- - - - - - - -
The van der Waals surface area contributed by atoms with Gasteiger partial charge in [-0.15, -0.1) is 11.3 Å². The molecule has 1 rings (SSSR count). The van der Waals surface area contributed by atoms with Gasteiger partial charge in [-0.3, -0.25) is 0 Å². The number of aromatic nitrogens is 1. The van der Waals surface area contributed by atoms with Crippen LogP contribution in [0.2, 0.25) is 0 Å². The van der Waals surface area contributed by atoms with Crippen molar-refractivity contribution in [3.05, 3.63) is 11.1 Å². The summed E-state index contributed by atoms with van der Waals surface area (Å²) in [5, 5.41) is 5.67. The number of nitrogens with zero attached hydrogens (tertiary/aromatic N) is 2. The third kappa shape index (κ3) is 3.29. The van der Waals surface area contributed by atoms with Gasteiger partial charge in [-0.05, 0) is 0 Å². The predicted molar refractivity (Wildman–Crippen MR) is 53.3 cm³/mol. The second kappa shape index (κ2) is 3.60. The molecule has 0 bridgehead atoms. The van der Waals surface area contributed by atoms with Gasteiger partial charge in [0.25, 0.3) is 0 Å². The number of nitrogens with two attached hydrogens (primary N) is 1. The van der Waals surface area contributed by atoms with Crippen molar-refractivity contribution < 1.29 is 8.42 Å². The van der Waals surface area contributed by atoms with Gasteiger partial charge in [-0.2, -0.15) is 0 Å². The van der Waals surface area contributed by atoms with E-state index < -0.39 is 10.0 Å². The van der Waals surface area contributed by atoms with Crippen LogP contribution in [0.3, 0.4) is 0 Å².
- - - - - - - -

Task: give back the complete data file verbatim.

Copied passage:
The van der Waals surface area contributed by atoms with Gasteiger partial charge in [-0.15, -0.1) is 11.3 Å². The molecule has 1 rings (SSSR count). The van der Waals surface area contributed by atoms with Gasteiger partial charge in [-0.3, -0.25) is 0 Å². The number of aromatic nitrogens is 1. The van der Waals surface area contributed by atoms with Crippen LogP contribution in [0.2, 0.25) is 0 Å². The van der Waals surface area contributed by atoms with Crippen molar-refractivity contribution in [3.05, 3.63) is 11.1 Å². The summed E-state index contributed by atoms with van der Waals surface area (Å²) in [5, 5.41) is 5.67. The number of nitrogens with zero attached hydrogens (tertiary/aromatic N) is 2. The third kappa shape index (κ3) is 3.29. The van der Waals surface area contributed by atoms with Gasteiger partial charge in [-0.05, 0) is 0 Å². The predicted molar refractivity (Wildman–Crippen MR) is 53.3 cm³/mol. The second kappa shape index (κ2) is 3.60. The molecule has 0 bridgehead atoms. The van der Waals surface area contributed by atoms with Gasteiger partial charge in [0.25, 0.3) is 0 Å². The number of nitrogens with two attached hydrogens (primary N) is 1. The van der Waals surface area contributed by atoms with Crippen molar-refractivity contribution < 1.29 is 8.42 Å². The van der Waals surface area contributed by atoms with Gasteiger partial charge in [-0.2, -0.15) is 0 Å². The van der Waals surface area contributed by atoms with E-state index < -0.39 is 10.0 Å². The van der Waals surface area contributed by atoms with Crippen LogP contribution in [0.3, 0.4) is 0 Å².